The sectors treated in the preceding seven chapters refer to technology options for mitigating climate change and for adapting to the impacts of climate change. The consideration of human health is largely limited to health impacts and benefits that arise from: (i) climate change, (ii) mitigation, and (iii) adaptation. The formal health sector is not substantively involved in the reduction of greenhouse gas emissions - other than incidentally via participation in society-wide improved energy efficiency (hospital building design, institutional energy-use policies, etc.), and by promoting alternative energy-saving systems of transport and mobility to increase physical activity levels. Nevertheless, by providing reproductive health and family planning services (in concert with education and social liberalisation), the health sector contributes to climate change mitigation via reductions in birth rates. Human population size is one of the prime determinants of total greenhouse gas emissions (Engelman, 1998).
Long-term changes in world climate would affect the foundations of public health - sufficient food, safe and adequate drinking water, secure community settlement and family shelter, and the environmental and social control of various infectious diseases. Currently, malnutrition is a major factor in 11.7% of deaths worldwide (i.e., 5.8 million deaths every year) and accounts for an estimated 15.9% of total DALYs lost (Disability-Adjusted Life Years - a composite measure of the burden of ill health) (Murray and Lopez, 1996). Climate change is likely to make food and water supplies more uncertain in various regions, thereby increasing the risk to health for hundreds of millions of vulnerable persons, particularly in sub-Saharan Africa.
Despite the fundamental long-term dependence of human health upon the sustainability of physical and ecological systems, this dependency is not yet well appreciated by the general public and policymakers. Ecosystem services (i.e., processes maintained by the natural ecosystems) are essential for the support of human health and well-being. Natural processes that are maintained at levels adequate for human health include: the chemical composition of the atmosphere; decontamination of rivers and oceans; fertility of soils; and the availability of genetic resources. Climate change, by contributing either directly or indirectly to the impairment of natural unmanaged ecosystems can affect human health. This damage can occur via changes in species composition occurring in response to new climatic conditions. Climate change may also cause an increase in forest fires due to drought; salinisation of water sources; increased soil erosion due to heavy rainfall; and the reduction of GHG sinks due to reductions in vegetation cover.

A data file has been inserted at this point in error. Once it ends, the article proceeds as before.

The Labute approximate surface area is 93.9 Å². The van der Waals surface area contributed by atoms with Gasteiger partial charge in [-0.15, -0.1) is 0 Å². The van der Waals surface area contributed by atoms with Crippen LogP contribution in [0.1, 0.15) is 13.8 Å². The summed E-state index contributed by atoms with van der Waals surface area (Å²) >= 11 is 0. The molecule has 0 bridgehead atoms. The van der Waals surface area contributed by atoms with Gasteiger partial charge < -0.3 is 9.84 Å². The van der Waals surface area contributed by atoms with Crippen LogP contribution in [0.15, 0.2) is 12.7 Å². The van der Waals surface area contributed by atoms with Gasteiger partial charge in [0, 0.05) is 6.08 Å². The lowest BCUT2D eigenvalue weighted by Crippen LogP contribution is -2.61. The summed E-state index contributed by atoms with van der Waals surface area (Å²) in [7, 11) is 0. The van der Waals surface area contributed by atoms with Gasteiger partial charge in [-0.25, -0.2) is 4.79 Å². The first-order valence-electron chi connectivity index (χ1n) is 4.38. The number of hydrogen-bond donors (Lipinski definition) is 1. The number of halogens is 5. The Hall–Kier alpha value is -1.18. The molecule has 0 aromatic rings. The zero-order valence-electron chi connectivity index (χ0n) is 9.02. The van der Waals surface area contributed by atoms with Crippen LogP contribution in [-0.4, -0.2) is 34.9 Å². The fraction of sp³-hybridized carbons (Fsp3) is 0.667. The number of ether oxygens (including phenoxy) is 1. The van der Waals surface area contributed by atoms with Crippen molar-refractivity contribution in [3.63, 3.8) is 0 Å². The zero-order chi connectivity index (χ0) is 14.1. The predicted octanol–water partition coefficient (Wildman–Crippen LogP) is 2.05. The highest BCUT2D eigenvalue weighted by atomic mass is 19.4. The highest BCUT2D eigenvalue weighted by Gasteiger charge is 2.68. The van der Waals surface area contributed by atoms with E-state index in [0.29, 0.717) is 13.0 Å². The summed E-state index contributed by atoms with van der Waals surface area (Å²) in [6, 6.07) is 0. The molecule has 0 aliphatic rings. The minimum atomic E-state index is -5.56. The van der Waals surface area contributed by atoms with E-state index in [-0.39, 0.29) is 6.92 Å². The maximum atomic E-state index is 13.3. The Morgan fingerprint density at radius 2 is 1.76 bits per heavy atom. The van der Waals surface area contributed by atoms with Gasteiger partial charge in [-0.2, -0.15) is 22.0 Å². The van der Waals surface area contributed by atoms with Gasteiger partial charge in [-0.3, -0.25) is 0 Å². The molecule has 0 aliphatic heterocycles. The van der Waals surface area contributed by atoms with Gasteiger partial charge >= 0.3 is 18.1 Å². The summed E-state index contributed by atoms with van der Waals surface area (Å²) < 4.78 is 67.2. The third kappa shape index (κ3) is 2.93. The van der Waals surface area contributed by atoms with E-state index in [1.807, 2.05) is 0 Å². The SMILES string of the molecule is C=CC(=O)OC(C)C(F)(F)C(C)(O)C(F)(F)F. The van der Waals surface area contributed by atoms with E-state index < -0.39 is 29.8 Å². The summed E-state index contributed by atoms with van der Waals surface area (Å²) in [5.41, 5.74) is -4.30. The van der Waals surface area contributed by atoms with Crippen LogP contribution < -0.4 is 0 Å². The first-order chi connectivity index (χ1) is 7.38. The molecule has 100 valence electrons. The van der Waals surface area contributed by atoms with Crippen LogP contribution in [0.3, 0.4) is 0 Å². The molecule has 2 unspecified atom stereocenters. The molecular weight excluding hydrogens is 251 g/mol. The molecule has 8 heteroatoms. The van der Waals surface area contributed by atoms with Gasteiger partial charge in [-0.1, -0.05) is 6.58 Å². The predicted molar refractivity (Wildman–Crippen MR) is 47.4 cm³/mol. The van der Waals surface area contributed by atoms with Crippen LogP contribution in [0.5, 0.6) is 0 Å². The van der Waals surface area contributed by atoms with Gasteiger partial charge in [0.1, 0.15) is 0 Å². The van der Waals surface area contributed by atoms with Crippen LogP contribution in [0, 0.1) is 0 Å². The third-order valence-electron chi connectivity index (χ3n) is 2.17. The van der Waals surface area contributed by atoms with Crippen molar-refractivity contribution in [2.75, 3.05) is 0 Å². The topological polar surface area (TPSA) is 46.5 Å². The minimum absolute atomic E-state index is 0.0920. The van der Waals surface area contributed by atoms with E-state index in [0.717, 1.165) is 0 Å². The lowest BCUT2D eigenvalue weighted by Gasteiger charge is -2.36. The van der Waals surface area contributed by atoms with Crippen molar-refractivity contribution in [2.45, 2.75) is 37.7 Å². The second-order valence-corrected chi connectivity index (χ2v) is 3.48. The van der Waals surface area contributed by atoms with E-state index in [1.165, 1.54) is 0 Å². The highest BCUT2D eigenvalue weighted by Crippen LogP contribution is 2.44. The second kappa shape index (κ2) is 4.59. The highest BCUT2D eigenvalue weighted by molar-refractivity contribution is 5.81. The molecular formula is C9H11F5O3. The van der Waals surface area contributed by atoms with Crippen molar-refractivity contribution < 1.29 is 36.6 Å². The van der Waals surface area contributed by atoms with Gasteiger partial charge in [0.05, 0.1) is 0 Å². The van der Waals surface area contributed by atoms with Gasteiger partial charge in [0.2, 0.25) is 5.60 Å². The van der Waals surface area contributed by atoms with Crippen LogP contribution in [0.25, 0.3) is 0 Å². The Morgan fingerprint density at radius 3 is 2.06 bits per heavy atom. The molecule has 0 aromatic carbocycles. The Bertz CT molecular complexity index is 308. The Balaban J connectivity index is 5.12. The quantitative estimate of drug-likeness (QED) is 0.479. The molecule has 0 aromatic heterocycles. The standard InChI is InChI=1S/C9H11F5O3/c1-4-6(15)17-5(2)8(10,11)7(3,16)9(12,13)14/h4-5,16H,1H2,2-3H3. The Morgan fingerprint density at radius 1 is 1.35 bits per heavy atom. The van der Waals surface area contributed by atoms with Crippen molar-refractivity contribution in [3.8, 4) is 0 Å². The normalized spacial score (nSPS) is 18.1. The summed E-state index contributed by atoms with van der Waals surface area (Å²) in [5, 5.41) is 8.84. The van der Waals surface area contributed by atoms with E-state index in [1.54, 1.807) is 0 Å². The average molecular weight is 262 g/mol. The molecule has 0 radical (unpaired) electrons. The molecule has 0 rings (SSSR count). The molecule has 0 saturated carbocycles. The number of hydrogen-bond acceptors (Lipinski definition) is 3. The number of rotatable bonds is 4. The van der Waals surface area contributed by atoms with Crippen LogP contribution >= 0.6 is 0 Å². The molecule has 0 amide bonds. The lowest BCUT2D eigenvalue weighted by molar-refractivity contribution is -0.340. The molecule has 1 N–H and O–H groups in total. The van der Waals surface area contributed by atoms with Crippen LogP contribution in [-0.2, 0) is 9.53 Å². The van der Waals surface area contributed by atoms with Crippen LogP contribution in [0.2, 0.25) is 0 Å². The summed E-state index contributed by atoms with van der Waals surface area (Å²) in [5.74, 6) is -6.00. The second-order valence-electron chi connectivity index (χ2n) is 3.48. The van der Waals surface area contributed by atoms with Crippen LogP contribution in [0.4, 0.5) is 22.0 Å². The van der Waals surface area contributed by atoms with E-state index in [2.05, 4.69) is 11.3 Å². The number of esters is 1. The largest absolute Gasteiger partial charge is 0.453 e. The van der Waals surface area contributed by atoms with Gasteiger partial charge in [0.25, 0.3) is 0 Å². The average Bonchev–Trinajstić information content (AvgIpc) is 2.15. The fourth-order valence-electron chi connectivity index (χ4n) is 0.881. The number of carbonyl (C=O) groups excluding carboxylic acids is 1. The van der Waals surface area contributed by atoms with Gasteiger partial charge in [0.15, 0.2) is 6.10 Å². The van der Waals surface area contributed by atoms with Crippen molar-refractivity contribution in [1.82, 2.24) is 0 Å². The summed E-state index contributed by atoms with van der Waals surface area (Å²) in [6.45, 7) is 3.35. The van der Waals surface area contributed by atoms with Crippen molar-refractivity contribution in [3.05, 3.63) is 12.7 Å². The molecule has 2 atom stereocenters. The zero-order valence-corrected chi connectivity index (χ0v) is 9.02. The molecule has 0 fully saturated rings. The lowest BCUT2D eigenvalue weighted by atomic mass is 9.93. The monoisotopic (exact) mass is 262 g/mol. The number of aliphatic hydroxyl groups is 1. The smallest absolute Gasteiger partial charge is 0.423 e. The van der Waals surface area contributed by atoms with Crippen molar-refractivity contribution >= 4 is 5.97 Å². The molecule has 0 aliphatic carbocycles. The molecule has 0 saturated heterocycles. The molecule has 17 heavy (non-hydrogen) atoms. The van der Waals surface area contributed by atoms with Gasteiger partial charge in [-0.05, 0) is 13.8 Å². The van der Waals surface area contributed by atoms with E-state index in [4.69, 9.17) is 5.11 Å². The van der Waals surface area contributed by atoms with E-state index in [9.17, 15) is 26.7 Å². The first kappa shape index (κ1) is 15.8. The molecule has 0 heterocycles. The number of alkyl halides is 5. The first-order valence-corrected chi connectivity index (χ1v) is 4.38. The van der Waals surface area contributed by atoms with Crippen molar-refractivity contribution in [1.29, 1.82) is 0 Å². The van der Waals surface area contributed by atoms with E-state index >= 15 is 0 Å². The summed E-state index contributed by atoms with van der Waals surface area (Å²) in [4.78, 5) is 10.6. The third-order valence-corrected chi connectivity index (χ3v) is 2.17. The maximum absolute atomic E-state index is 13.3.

Climate change, by stretching limited social resources across a broad range of additional health and other problems, could also impair existing public health programmes. Enhancement of the public health and nutrition interventions that are cornerstones of development (e.g., food and nutrition policies, environmental management, disease surveillance, and access to high quality health services) is an important way to reduce vulnerability to the health impacts of climate change. Whatever the economic or developmental level of the population in question, adaptations that also meet more general policy needs and specific existing local needs should generally be favoured, for reasons of cost-effectiveness, equity (especially between present and future generations), and political acceptability (McMichael and Hales, 1997).
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